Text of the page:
lrwxrwxrwx 1 root root      5 Jun 19 13:28 /dev/serial0 -> ttyS0
lrwxrwxrwx 1 root root      7 Jun 19 13:28 /dev/serial1 -> ttyAMA0

Checking pps0 is useable. It could also be that it is pps1

pi4:root# ppstest /dev/pps0
trying PPS source "/dev/pps0"
found PPS source "/dev/pps0"
ok, found 1 source(s), now start fetching data...
source 0 - assert 1655239442.996967522, sequence: 49 - clear  0.000000000, sequence: 0
source 0 - assert 1655239443.996906114, sequence: 50 - clear  0.000000000, sequence: 0
source 0 - assert 1655239444.996843175, sequence: 51 - clear  0.000000000, sequence: 0
source 0 - assert 1655239445.996787475, sequence: 52 - clear  0.000000000, sequence: 0

If this is the result then it’s fine.

To see if data are received run

minicom -b 9600 -o -D /dev/serial0

You should see a lot of clear text data coming from the GPS module. Of course the speed could be a different. If you see some wired character then it’s the wrong speed. In my case it’s working with 9600 bd.

Now it’s time to start gpsd and see if it is working

/usr/local/sbin/gpsd -n -s 9600 /dev/serial0 /dev/pps0

Now the following test should bring some results:

pi4:root# ntpshmmon
ntpshmmon: version 3.24.1~dev
#      Name  Seen@                 Clock                 Real                 L Prc
sample NTP0  1655647858.246635278  1655647858.161288573  1655647858.000016114 0  -1
sample NTP2  1655647858.246747648  1655647858.000497546  1655647858.000000000 0 -20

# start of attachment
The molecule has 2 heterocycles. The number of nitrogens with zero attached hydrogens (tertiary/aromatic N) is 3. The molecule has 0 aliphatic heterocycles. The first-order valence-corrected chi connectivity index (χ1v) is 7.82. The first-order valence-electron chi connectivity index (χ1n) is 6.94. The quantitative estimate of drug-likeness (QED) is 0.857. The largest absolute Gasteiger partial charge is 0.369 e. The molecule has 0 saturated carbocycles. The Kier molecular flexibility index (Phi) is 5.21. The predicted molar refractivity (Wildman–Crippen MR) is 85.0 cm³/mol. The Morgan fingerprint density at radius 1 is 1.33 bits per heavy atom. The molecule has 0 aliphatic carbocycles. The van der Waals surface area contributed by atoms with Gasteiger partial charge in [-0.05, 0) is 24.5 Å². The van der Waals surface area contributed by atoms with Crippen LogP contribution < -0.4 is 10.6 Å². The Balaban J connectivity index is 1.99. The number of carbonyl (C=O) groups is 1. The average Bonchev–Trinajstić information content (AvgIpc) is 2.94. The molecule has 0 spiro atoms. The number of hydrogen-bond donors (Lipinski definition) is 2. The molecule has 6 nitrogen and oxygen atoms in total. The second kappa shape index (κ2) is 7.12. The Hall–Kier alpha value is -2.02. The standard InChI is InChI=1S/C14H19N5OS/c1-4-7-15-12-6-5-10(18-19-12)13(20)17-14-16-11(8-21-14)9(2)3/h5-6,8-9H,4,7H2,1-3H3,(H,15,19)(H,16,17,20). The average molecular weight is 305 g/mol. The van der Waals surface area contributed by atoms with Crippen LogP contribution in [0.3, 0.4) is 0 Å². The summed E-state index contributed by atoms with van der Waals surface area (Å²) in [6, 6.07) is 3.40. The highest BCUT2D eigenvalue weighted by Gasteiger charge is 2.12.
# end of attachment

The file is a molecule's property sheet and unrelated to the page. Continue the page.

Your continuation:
sample NTP2  1655647859.000767703  1655647859.000496185  1655647859.000000000 0 -20
sample NTP0  1655647859.152066030  1655647859.151809902  1655647859.000018310 0  -1
sample NTP2  1655647860.001379136  1655647860.000496214  1655647860.000000000 0 -20

To verify the working daemon run cgps -s -u m. You should see some satellite information.

Now it’s time for ntpd

The relevant part in /etc/ntp.conf is the following

# pps needs another server as peer
# for easy start I take another stratum-1 in my network
server 192.168.241.190 minpoll 4 maxpoll 4 prefer

# Enabling PPS/ATOM support
server 127.127.22.0 minpoll 4 maxpoll 4
fudge 127.127.22.0 refid PPS time1 0.000500
fudge 127.127.22.0 flag3 1 flag4 1  # enable kernel PLL/FLL clock discipline and clockstats

# gpsd shared memory clock
server 127.127.28.0 minpoll 4 maxpoll 4 # PPS requires at least one preferred peer
fudge 127.127.28.0 refid GPS
fudge 127.127.28.0 time1 +0.15 flag4 1 # coarse processing delay offset

The time parameter you have to adjust for your situation. And of course several other configuration lines are necessary. If ntp.conf is ready start the deamon.

After some time you should see:

pi4:root# ntpq -pn
     remote           refid      st t when poll reach   delay   offset  jitter
==============================================================================
o127.127.22.0    .PPS.            0 l    5   16  377    0.000   +0.001   0.001
+127.127.28.0    .GPS.            0 l    3   16  377    0.000   +5.908   2.857
*192.168.241.190 .GPS.            1 u   10   16  377    0.712   +0.243  21.012

That’s it.

Just a word about NTP classic.

As you can see the current and latest version of NTP is very old. I am not sure how long it will be available. There are alternatives, for example ntpsec.

But there is one reason. For this see my other blog https://blog.mayer.tv/2022/06/20/NTP-classic-with-.ntprc-file.html